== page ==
Strahan, Stallworth Headline 2014 Black College Football Class

Michael Strahan may not have made it into the Pro Football Hall of Fame the first go-around, but he is now officially a Hall of Famer. Strahan is one of seven new inductees into the Black College Football Hall of Fame, according to the hall’s website. He’s one of four inductees from the SWAC.

The class will be inducted on March 1 in Atlanta, home of the Black College Football Hall of Fame. Check out the full list below.

Michael Strahan, Texas Southern

One of the most fearsome pass-rushers in SWAC and NFL history. Strahan came to Texas Southern in the shadow of his uncle, who also went to TSU before turning pro. Strahan soon showed that he could hold his own, earning All-American honors while at TSU. He recorded 19 sacks as a senior, earning Division I-AA All-American honors. He finished his college career with 41.5 sacks.  He was drafted by the New York Giants in the second round of the 1993 draft by the New York Giants, and spent his entire career with the team. As a pro, Strahan racked up 141.5 sacks, and currently holds the NFL’s single-season sack record.

John Stallworth, Alabama A&M

Before earning four Super Bowl rings with the Pittsburgh Steelers, Stallworth was an end from Alabama A&M. Stallworth was selected in the fourth round of the 1974 draft and formed one of the great pass-catching duos of all-time with Lynn Swann. Stallworth was a three-time All-Pro caught 537 passes for 63 touchdowns and was selected to the Pro Football HOF in 2002.

Robert Brazile, Jackson State 

Jackson State was a loaded football team in the early 1970s. You know about Walter Payton. You may even remember that former LA Ram great Jackie Slater played with Payton. But people often forget about Robert Brazile. Brazile was a fierce pass rusher and all-around problem for an offense to contend with. He was picked sixth overall by the Houston Oilers in 1975, and put together a stellar 10-year career. Brazile made an immediate impact, winning Rookie of The Year honors in 1975. He is credited with 1,281 tackles and 11 sacks in his career, though his sack total would be much higher if the NFL didn’t wait until the early 80s to credit sacks. Like Strahan, Brazile is still waiting to be inducted into the Pro Football HOF.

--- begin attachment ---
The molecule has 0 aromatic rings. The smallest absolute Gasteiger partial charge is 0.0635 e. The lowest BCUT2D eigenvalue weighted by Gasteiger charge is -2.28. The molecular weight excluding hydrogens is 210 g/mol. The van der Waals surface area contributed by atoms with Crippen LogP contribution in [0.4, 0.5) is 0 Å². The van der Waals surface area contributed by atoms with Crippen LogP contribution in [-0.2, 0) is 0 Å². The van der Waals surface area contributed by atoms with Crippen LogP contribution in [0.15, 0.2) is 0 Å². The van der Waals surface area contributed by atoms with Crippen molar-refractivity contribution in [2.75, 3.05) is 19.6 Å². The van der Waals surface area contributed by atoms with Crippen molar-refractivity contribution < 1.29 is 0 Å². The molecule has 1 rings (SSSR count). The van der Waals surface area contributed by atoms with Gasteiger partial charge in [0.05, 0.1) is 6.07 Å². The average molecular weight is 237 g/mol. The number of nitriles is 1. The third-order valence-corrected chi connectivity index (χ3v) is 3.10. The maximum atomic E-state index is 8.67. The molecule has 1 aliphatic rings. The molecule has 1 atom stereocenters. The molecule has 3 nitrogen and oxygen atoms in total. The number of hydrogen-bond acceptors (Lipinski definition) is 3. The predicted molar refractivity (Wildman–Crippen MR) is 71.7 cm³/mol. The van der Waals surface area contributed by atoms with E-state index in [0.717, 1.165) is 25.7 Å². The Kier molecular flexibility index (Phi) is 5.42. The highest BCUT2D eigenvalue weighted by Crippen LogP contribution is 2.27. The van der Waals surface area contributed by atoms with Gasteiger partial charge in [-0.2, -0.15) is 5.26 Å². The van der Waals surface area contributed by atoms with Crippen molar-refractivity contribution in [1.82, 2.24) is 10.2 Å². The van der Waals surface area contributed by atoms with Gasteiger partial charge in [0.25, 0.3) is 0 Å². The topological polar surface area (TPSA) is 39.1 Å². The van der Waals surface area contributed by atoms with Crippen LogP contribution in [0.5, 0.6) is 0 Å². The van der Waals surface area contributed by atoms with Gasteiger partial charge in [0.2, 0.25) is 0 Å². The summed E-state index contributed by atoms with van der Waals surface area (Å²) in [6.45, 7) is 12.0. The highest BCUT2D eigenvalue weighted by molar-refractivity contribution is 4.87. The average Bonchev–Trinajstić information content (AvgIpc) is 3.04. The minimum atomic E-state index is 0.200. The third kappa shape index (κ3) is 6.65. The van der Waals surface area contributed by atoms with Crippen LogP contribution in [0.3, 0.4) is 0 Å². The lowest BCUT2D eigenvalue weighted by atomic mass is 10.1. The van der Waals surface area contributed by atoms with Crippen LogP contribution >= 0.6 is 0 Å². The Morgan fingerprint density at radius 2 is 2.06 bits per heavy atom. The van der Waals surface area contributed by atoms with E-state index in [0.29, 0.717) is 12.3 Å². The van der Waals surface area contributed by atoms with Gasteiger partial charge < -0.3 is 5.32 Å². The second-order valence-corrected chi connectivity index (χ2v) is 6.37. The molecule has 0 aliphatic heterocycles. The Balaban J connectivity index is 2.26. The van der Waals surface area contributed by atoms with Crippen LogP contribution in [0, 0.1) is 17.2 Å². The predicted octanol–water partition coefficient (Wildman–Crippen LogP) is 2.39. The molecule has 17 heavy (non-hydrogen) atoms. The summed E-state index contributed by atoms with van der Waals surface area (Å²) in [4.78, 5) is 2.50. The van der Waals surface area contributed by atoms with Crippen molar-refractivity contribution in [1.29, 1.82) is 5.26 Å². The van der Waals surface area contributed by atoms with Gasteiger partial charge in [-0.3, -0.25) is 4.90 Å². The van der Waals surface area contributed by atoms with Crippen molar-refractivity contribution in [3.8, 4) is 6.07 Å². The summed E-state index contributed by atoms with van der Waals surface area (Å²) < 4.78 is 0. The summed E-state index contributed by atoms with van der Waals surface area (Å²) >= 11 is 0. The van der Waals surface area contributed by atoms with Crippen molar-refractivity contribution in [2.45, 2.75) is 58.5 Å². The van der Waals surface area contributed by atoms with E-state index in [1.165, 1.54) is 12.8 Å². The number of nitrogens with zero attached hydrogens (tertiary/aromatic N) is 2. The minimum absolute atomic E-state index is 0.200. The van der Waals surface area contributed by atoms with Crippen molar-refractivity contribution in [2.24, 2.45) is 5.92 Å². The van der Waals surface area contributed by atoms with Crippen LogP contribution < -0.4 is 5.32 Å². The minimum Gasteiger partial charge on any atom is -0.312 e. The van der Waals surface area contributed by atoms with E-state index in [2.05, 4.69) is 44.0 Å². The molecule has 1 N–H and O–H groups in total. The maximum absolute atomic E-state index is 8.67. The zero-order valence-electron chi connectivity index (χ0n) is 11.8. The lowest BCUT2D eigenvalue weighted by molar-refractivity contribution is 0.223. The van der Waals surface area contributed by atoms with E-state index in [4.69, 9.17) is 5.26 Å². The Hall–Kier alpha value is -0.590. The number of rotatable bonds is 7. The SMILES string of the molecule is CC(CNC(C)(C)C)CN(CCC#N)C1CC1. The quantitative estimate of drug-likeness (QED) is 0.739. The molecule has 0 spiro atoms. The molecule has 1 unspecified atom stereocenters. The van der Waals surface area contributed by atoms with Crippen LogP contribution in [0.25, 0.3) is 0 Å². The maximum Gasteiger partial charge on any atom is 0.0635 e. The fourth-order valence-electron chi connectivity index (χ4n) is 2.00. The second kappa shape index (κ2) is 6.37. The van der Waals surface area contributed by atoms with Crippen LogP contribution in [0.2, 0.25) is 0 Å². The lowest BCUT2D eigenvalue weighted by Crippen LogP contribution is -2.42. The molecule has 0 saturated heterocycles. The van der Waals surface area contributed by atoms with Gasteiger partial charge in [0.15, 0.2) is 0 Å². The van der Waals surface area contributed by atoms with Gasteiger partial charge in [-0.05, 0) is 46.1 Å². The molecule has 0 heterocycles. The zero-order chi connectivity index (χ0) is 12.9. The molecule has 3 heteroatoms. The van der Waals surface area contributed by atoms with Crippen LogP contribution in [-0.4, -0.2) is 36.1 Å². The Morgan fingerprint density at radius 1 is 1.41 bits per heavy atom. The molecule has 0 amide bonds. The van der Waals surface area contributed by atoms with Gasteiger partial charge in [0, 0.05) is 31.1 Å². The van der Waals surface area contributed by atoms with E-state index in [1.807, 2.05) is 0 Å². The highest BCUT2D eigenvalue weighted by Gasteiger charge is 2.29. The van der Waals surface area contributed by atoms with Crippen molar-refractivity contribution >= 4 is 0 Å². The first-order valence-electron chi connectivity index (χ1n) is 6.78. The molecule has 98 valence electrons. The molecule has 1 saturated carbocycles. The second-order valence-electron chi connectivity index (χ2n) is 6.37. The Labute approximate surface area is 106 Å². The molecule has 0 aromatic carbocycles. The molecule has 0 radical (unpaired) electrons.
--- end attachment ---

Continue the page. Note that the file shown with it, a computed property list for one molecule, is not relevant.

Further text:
Leroy Kelly, Morgan State

Back in the 60s, Morgan State stood beside Grambling and FAMU as the giants of Black College Football. Kelly was a big part of that, helping Morgan State to the 1961 CIAA championship, the first of five CIAA titles for Morgan. Kelly was drafted by Cleveland in 1964, and eventually became Jim Brown’s replacement after starting his career as a backup. The six-time Pro-Bowl selection excelled at both running back and kick returner, gaining over 12,000 all-purpose yards and scoring 90 touchdowns. Kelly was selected to the Pro Football Hall of Fame in 1994.

Willie Totten, Mississippi Valley State

As a pro, Jerry Rice played with Hall of Fame quarterbacks Joe Montana and Steve Young. Now he has a third Hall of Fame quarterback in Willie Totten. Totten and Rice remain one of, if not the most, prolific passing-receiving duo in all of college football history. Totten set more than 50 college football records from 1981 to 1985, throwing a ridiculous 58 touchdown passes in 1984 as the Delta Devils averaged 59 points per game. Totten never found the pro football success that his former teammated did, but he is currently an assistant at Albany State. Oh, and he’s got a stadium (Rice-Totten) named after him.

Doug Wilkerson, NC Central 

The highest selection in North Carolina Central history, Wilkerson played fourteen pro seasons, primarily with the San Diego Chargers. The guard is currently in the Charger Hall of Fame.

Mariano Casem, Alcorn State

Casem coached 22 seasons at Alcorn State, leading the Braves to seven SWAC championships.

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